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Re: orion Sadducees

On 2 June Y. Ben-David wrote:
"Qimron demonstrated that 'we' and 'you' in MMT refer to two distinct
kinds of Tz'doqim..."
I have a somewhat different view. Qimron and Strugnell do indeed argue
(in DJD X, p.117 and elsewhere) that MMT involves two varieties of
Sadducees. (They don't use the spelling Tz'dokim, which is an unusual
one, since an apostrophe usually transliterates an aleph or ayin.) But I
find this argument not persuasive--in other words, not demonstrated. MMT
is more probably written from an Essene perspective to a
Sadducee-inclined reader and about Pharisees ("they"). For second temple
period Sadducees Josephus and NT are closer than later rabbinic
writings. "Sadducees" in some late Hebrew texts is practically the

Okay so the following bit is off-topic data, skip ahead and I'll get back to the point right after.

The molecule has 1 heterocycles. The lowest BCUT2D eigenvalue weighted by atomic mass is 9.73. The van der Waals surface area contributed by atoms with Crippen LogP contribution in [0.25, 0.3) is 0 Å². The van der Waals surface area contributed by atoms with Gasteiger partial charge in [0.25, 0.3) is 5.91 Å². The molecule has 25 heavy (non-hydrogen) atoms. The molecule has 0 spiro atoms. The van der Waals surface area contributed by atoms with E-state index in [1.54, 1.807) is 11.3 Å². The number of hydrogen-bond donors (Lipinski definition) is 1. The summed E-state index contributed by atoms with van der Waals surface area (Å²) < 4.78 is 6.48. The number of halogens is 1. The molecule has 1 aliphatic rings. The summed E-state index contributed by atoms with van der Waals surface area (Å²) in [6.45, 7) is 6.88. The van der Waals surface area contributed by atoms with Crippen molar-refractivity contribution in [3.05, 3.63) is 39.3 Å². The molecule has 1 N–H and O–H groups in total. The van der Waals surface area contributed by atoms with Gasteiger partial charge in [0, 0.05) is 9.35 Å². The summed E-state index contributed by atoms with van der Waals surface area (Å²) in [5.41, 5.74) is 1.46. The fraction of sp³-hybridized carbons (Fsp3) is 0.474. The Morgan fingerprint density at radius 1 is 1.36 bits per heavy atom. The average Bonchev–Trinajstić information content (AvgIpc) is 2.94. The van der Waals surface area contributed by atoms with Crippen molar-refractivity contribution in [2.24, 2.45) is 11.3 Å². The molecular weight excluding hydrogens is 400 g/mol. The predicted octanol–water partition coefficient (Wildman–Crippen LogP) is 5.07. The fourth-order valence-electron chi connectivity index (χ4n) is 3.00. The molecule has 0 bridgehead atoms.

equivalent of general "minim" or "disapproved people." Joseph
Baumgarten, who was the first to note MMT parallels with legal positions
later noted as Sadducee (JJS 31 [1980] 157-70), has remarked that too
much has been read into this, and has restated and added to observations
which support the Essene and Qumran texts association. Essenes may well
have agreed with Sadducees on some legal matters, just as they were
closer to Pharisees on the issue of resurrection. Perhaps if we had old
Sadducee texts, we might find Essenes and Pharisees  mixed together and
called misled separatists. Some Qumran texts do mention "sons of Zadok"
as (important) members of the community, but I think they never call
their whole group by this name. They do, on the other hand, call
themselves 'osey hatorah, the self-designation from which, in my view
(and in the view of various pre-Qumran writers), the name Essenes
Stephen Goranson   goransons@uncwil.edu